John Larrysson Column: Should a litre be abbreviated with a capital L or a small l?

Should your one litre bottle of orange juice be labelled 1 l or 1 L? Chemists use letters as symbols for units, such as m for metre and g for gram. They have always had the rule that units named after people are abbreviated with a capital letter and others are not. For example: The hertz (cycles per second), has the symbol Hz, because it is named after Heinrich Rudolf Hertz. However when students write one litre, it is abbreviated as 1l, which looks like eleven. So many teachers wanted to use a capital L, not a small l, as the abbreviation for litre. The word litre is from litron, an old and no longer used French unit once used for measuring grain; so litre should not be abbreviated with a capital letter.

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Chemistry professor, Dr. Kenneth Woolner of the University of Waterloo decided to turn the argument into a joke. So in 1977, during a terrible Canadian snow storm, Claude Émile Jean-Baptiste Litre was brought to life by a mad scientist. Dr. Woolner invented the inventor of the litre and published a fake story about him in a newsletter for secondary school students (Chem 13 News). It was intended as a joke, but many people took it seriously and thereafter used a capital L for litre. It was taught in schools.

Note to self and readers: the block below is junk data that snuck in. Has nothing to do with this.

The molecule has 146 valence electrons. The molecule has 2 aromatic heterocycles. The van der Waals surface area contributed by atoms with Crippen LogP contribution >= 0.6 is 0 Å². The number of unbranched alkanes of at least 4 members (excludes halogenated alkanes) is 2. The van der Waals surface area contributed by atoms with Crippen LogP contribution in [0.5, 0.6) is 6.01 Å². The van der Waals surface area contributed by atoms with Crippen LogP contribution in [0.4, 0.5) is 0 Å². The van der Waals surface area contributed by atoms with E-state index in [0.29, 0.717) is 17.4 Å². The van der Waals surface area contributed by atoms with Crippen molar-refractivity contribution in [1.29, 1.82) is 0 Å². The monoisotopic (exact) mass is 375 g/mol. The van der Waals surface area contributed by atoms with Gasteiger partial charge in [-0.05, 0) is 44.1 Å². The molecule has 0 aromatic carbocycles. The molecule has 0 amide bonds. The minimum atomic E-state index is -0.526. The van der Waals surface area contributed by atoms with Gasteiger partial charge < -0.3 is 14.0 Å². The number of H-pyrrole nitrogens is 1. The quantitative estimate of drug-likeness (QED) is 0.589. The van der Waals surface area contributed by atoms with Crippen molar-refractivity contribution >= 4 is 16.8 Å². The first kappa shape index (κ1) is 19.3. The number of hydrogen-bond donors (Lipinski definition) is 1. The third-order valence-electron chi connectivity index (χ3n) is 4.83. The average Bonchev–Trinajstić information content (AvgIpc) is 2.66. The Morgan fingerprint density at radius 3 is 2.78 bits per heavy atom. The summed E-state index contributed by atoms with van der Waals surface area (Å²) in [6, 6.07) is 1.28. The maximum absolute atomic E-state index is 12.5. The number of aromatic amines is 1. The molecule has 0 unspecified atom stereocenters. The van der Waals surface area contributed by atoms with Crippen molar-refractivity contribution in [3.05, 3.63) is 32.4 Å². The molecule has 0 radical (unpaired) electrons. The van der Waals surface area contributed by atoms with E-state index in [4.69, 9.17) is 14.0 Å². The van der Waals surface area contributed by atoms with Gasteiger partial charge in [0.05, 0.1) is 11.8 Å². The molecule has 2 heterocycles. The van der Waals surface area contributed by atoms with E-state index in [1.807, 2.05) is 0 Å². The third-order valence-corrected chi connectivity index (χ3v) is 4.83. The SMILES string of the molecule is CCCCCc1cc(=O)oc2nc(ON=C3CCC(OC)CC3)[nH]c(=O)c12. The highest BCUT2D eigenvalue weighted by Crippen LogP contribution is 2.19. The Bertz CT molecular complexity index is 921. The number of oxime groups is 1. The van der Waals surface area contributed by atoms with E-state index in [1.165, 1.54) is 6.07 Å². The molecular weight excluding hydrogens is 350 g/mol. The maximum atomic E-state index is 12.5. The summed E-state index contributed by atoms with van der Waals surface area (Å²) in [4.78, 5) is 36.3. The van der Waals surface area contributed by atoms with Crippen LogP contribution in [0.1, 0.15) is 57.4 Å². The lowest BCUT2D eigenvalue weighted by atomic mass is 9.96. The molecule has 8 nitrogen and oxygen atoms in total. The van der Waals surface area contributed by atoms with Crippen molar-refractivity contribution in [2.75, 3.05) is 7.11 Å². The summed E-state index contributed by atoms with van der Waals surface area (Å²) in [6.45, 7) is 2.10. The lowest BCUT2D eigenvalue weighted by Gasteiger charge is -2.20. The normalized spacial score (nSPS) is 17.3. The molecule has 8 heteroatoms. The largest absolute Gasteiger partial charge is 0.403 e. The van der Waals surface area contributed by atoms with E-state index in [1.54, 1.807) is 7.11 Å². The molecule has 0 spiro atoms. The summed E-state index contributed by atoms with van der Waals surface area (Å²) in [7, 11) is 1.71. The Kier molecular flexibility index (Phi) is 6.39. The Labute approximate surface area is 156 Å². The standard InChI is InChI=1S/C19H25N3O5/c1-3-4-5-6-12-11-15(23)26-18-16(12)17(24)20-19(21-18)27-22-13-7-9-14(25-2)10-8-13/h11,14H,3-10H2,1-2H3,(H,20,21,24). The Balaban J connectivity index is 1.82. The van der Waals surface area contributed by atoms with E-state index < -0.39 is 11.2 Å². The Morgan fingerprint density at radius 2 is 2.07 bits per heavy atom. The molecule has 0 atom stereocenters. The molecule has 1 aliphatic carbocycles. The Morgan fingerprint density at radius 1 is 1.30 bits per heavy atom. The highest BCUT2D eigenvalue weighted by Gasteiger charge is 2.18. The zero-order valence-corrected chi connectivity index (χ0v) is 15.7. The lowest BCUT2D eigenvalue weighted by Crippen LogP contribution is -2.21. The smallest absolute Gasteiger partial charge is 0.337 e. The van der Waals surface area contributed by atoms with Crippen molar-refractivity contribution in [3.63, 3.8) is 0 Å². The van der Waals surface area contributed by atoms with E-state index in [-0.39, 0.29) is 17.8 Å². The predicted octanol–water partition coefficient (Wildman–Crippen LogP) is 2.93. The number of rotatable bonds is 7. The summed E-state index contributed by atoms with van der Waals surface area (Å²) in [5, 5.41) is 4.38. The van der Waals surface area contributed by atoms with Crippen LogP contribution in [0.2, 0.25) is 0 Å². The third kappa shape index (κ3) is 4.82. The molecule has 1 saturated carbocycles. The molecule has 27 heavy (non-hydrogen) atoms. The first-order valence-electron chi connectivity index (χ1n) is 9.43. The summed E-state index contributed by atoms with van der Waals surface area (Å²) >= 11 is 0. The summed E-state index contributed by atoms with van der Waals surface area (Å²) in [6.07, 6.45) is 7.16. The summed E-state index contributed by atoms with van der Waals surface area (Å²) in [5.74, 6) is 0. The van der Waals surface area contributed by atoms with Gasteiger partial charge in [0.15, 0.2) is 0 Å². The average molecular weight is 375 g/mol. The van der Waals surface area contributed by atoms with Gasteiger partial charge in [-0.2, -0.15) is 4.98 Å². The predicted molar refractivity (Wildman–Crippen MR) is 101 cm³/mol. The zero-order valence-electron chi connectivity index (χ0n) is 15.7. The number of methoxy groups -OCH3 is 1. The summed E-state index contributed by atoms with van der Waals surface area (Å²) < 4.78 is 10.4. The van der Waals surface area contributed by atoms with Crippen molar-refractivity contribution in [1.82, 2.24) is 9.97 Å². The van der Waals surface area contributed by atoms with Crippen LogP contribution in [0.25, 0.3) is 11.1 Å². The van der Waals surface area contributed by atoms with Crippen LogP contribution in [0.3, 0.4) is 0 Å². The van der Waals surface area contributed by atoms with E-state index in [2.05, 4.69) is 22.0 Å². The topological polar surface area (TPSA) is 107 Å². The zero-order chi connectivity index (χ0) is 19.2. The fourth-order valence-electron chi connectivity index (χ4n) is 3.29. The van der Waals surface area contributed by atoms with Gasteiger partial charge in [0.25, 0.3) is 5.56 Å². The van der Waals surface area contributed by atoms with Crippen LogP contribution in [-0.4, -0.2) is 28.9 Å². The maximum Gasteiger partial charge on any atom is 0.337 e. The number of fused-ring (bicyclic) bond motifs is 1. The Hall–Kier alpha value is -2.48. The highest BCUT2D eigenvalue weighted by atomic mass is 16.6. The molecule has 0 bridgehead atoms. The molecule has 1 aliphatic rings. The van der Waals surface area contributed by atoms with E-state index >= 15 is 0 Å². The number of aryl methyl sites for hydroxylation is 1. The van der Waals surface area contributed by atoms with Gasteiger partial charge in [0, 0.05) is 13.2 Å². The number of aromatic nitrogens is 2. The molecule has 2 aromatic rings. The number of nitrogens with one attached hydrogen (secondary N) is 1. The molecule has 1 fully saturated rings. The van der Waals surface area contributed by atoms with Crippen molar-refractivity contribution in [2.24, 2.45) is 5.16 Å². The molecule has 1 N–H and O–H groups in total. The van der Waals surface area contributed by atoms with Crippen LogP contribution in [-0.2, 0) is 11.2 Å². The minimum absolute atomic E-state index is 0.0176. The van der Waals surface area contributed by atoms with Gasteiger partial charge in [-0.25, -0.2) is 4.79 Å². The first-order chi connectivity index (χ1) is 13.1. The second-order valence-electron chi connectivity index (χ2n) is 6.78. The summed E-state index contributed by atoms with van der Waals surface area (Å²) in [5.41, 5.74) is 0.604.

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It was also included in the very respectable Collier's Encyclopedia.


The liter, a metric unit of volume or capacity, is named for a founding father of the metric system, Claude Emile Jean-Baptiste Litre, whose family sold wine in the first litre (liter) bottles to bear the name.



Macmillan Educational Company, New York, and P.F. Collier, Inc., London & New York (1987), Volume 16, page 69 also the 1992 edition, Volume 16, page 69.


Ten years later, in the same student newsletter Dr. Woolner confessed that his first story was a joke. Many people who had believed in Claude Litre were very upset with Dr. Woolner. Today most people will accept either a big or a small L/ l for litre. This is the story of a joke and of writing scientific terms. However it is also the story of how people copy and believe things too easily. In these internet days, remember that much of the information online might be false and should be checked.

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The purpose of writing is to communicate with people, so it is best to avoid confusing them. Today both a capital L and a small l are acceptable, but the official metric unit is dm3. A dm (decimetre) is a tenth of a metre and the cube of a dm is a litre. It is more correct and traditional to use a small l for a litre and many people prefer to avoid confusion by using a different font for a small l litre symbol. Other people use the official dm3, which takes longer to write. When you can avoid using a capital L it is best to do so, but if it will be confusing use a capital L instead of a small l.

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The original joke article: Litre-article.pdf

by John Larrysson

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A native English speaker who has been teaching practical English in Hong Kong for more than a decade.